Sonata in C, Op.53 (Waldstein)
Sonata No.2 in B flat minor, Op.36 [1931 version]
Three Mazurkas, Op.56 in B, C, and C minor
Sonetto 123 del Petrarca
Hungarian Rhapsody No.15 (Rakoczy March; arr. Horowitz)
Alexei Grynyuk (piano)
Reviewed by: Rob Pennock
Reviewed: 1 May, 2005
Venue: Wigmore Hall, London
Recently I have attended several recitals by young pianists including Lang Lang and Llŷr Williams, which proved disappointing. The Ukranian Alexei Grynyuk had rather more to offer. However, the organisation of this concert left much to be desired. The programme consisted of a sheet of A4 with no notes on the music, an item missing and no indication as to whether the Rachmaninov was the 1913 or 1931 version; and these sheets were in short supply, too. The recital itself started 10 minutes late and people were still making their way to their seats as Grynyuk sat down. At the start of the Waldstein’s Adagio a couple were allowed to clatter into seats at the rear of the hall and hold a whispered conversation. And across the aisle from me a man fell asleep and started snoring: instead of being asked to leave at the interval an attendant sat behind him to prod him to wake up! And I won’t even dwell on the very slow bar-service. The Wigmore Hall thinks of itself as the world’s premiere chamber venue, but this was little more than amateurish.
Fortunately Grynyuk’s playing was rather better. In the first subject of the Waldstein the tempo was steady but the rhythmic shading was acute, the second subject had a Mozartian simplicity and the development combined power and fantasy. If the Adagio was slightly too fast, Grynyuk did manage to invest a sense of tranquillity and spirituality and his dynamic range at piano and below was impressive. His playing of the last movement was, like the first, measured, but he was certainly adventurous in his use of dynamics and tonal shading. However, he also came close to pounding the piano in some passages. Like so many pianists – of all ages – he failed to realise that the Hall’s acoustics are well-nigh perfect and that pianos are superbly maintained: so that what might sound like ff in another hall will sound far louder in the Wigmore.
Rachmaninov’s Second Sonata – in the 1931 revision – received a very powerful and expressive performance where the first subject was propulsive and the second was allowed to sing without too much reduction in tempo. The development was very forceful and Grynyuk used a very wide range of expressive devices; unfortunately though, once again, come the climax he pounded the piano and thus sacrificed tone. The opening of the second movement was too loud and the second theme was too slow and the use of ‘hairpin’ dynamics sounded self-conscious, nevertheless the phrasing had an authentic sense of melancholy flow. In the last movement the first theme needed greater rhythmic control and the weak second subject was too slow; in the coda Grynyuk lacked the sheer power and control that made Horowitz so memorable in this music.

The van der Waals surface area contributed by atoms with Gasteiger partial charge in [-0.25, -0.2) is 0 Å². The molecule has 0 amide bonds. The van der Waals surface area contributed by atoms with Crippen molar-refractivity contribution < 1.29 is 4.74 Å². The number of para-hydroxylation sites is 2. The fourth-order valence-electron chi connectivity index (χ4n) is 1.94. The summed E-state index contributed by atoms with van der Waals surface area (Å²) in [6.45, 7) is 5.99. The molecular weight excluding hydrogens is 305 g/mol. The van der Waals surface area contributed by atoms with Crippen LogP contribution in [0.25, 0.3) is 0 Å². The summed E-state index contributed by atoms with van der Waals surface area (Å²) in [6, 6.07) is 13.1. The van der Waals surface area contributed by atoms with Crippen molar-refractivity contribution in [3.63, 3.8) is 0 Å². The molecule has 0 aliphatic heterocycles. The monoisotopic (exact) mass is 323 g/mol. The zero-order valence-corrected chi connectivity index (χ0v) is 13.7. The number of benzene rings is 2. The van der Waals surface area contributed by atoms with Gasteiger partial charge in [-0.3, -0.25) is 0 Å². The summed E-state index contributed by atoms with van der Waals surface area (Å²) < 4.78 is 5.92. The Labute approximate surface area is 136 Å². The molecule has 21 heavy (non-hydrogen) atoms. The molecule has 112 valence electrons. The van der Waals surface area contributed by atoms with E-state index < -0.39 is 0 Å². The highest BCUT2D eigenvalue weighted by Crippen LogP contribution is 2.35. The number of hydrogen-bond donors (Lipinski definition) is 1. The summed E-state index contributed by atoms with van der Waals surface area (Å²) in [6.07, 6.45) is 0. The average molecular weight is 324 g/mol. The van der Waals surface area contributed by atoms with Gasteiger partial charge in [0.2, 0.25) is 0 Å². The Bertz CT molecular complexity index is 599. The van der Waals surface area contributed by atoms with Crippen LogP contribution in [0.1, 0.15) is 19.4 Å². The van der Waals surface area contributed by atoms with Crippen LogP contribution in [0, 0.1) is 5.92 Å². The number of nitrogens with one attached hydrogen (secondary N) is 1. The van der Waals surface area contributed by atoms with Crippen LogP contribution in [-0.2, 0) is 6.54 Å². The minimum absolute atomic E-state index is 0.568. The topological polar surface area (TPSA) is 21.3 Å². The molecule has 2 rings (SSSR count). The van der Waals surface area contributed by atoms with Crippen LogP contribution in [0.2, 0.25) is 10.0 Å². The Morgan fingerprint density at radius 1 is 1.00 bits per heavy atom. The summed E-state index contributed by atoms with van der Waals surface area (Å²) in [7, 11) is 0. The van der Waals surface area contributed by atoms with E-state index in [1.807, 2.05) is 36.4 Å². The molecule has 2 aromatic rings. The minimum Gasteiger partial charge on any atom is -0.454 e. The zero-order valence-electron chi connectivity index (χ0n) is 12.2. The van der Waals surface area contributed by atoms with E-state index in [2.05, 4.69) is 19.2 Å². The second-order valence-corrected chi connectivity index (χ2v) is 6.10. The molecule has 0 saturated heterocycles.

Chopin’s Polonaise Fantasy was marginally too literal, the tone too full and rubato was not spontaneous. However the Mazurkas received highly distinctive performances. The liturgical chant-like elements of the first two were emphasised and although the final one was taken very slowly – it is marked Moderato – some superb dolce phrasing made it entirely convincing. Having recently heard Hamelin, Lang Lang and Lortie play Liszt as soulless technical exercises, it was a relief to hear Grynyuk play the Petrarch Sonnet; it’s not a showpiece, rather it is great middle-period Liszt. Grynyuk invested the chorale theme with a clear outline, great weight and fluent right-hand runs and, unlike all of the pianists listed, there was genuine nervous tension in the playing. Then came the unannounced item, something from Liszt’s Harmonies poétiques et religieuses, I believe. In the famous Rakoczy March Grynyuk unleashed a torrent of pianistic effects and revelled in what a concert grand can do; it was in no way restrained or tasteful, but like Horowitz it was hair-raisingly brilliant. As encores he played the last of Rachmaninov’s Opus 32 Preludes and Rimsky’s Flight of the Bumble-Bee in, I think, Cziffra’s arrangement.
This recital was far from perfect. Grynyuk occasionally hammered and some of his playing was wilful, but he does have a personality and takes risks. I would question the wisdom of playing the Beethoven and Rachmaninov Sonatas in the same half, but I look forward to hearing him again.